The United Nations General Assembly adopts countless resolutions on nuclear weapons, every year. But this year something was different. At the UN headquarters in New York, a significant battle over nuclear weapons took place.
Taking the form of competing resolutions, bargaining over statements, securing co-sponsorships, tense meetings in back rooms, and quick huddles at the margins of the conference hall, a fight about the future of nuclear weapons played out last week.
In one corner: the nuclear possessors and their allies hiding behind vague ‘security concerns’ but increasingly aware of the unsustainable status quo. In the other corner: the non-nuclear weapons states, who after being kept on the sidelines for decades as less important actors on this matter, finally are starting to feel empowered.
It has been called an uprising, a quiet revolution, or a fight against nuclear apartheid. Through the renewed focus on the humanitarian consequences of nuclear weapons and by highlighting the ethical implications of threatening the rest of the world with a weapon of mass destruction, non-nuclear weapon states are taking control over the discussion and forging their own path to achieve real progress in nuclear disarmament.
This past month, a group of progressive governments put a question on the table of the United Nation General Assembly: Are nuclear weapons unacceptable weapons that must be prohibited? Or are they tolerable and worth keeping around? After decades of empty rhetoric, hiding behind others, and vague commitments to the goal of a world free of nuclear weapons, each state was forced to answer this question.
For some governments, particularly those in nuclear weapons alliances, this change in discourse has been a painful process. For years they’ve tried to cultivate a self-image of being champions of nuclear disarmament, while simultaneously relying on the United States’ extended nuclear deterrence. The states that include nuclear weapons in their security doctrines have had to admit that, regardless of the indiscriminate and catastrophic humanitarian consequences that these weapons cause, they consider nuclear weapons an acceptable means of warfare, beneficial for their security. Suddenly, their commitment to nuclear disarmament and ‘grave concerns’ about proliferation of nuclear weapons rings slightly hollow.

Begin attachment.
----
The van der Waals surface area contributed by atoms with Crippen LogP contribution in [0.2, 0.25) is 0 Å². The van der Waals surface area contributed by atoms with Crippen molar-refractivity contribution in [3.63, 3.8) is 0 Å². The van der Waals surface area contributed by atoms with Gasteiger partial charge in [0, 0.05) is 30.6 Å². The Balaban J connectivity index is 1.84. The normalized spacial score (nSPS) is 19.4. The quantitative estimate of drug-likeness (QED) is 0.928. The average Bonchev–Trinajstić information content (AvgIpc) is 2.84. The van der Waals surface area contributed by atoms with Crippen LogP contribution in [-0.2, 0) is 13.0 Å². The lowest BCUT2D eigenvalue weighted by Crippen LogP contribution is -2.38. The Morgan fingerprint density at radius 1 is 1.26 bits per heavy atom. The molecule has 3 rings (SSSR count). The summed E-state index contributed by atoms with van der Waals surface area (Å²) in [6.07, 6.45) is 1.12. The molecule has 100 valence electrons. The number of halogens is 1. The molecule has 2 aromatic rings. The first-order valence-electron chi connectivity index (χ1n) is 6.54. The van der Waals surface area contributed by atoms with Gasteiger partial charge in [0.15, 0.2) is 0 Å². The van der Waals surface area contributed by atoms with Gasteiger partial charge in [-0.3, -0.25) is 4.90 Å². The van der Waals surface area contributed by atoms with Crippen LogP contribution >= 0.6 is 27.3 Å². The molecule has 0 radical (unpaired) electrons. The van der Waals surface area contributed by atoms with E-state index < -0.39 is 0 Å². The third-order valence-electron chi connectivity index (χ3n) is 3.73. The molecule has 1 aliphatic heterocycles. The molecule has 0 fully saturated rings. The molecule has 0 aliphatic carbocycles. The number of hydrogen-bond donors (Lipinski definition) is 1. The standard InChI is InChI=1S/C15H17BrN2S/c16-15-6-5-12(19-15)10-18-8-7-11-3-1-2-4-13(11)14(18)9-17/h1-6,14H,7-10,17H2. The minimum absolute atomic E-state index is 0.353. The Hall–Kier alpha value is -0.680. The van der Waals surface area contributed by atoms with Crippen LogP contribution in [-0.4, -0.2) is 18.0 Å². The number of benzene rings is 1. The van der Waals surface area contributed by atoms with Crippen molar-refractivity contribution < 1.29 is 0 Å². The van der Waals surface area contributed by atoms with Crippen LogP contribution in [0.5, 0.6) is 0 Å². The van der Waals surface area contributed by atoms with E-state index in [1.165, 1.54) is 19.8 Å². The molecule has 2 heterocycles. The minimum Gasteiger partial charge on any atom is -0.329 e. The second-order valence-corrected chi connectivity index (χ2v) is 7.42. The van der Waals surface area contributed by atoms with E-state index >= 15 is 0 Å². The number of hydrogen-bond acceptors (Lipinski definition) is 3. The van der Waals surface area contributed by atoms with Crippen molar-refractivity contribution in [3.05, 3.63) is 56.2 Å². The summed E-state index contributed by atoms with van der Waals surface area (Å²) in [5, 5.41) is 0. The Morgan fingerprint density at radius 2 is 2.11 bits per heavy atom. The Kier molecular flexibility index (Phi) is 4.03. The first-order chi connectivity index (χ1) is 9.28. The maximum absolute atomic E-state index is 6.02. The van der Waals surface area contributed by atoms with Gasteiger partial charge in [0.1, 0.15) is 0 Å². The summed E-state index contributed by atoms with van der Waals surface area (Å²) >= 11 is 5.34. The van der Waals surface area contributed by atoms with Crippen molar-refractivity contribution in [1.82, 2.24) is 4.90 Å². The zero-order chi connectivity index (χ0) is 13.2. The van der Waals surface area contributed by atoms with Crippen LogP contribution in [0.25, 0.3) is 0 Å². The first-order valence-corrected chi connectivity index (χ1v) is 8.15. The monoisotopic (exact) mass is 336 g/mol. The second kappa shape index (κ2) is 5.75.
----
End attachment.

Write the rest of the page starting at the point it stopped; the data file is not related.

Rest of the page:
This small group of states employed numerous methods to pressure non-nuclear weapon states to back down on their demand for progress. Hostile statements, intensive bilateral arm-twisting, phone calls at the highest political level, procedural and budgetary roadblocks.
But the intimidation tactics did not work. When governments got ready to vote, the majority demanded change.
The voting at the United Nations this past week highlighted how much of the world wants real action to eliminate nuclear weapons, but also just how determined the nuclear-armed states and their allies are to resist such long-overdue change.
A clear majority of the United Nations member states voted yes to a set of resolutions on the humanitarian consequences of nuclear weapons and the unethical and immoral nature of possessing them. Driven by concerns about the humanitarian impacts of nuclear weapons, governments now have established a working group to start developing new law for prohibiting and eliminating nuclear weapons.
The nuclear-armed states and their nuclear weapons allies did not only refuse to support any progress on nuclear disarmament but also went out of their way to try and protect the deadlocked status quo that has prevailed for the last 20 years.
The increasing split between those armed with nuclear weapons and those without nuclear weapons might be uncomfortable for diplomats working at the United Nations. But nuclear disarmament is not an issue that diplomacy alone can solve; it’s a political issue. And for political change to take place, the public needs be aware of what their political representatives really think of nuclear weapons.
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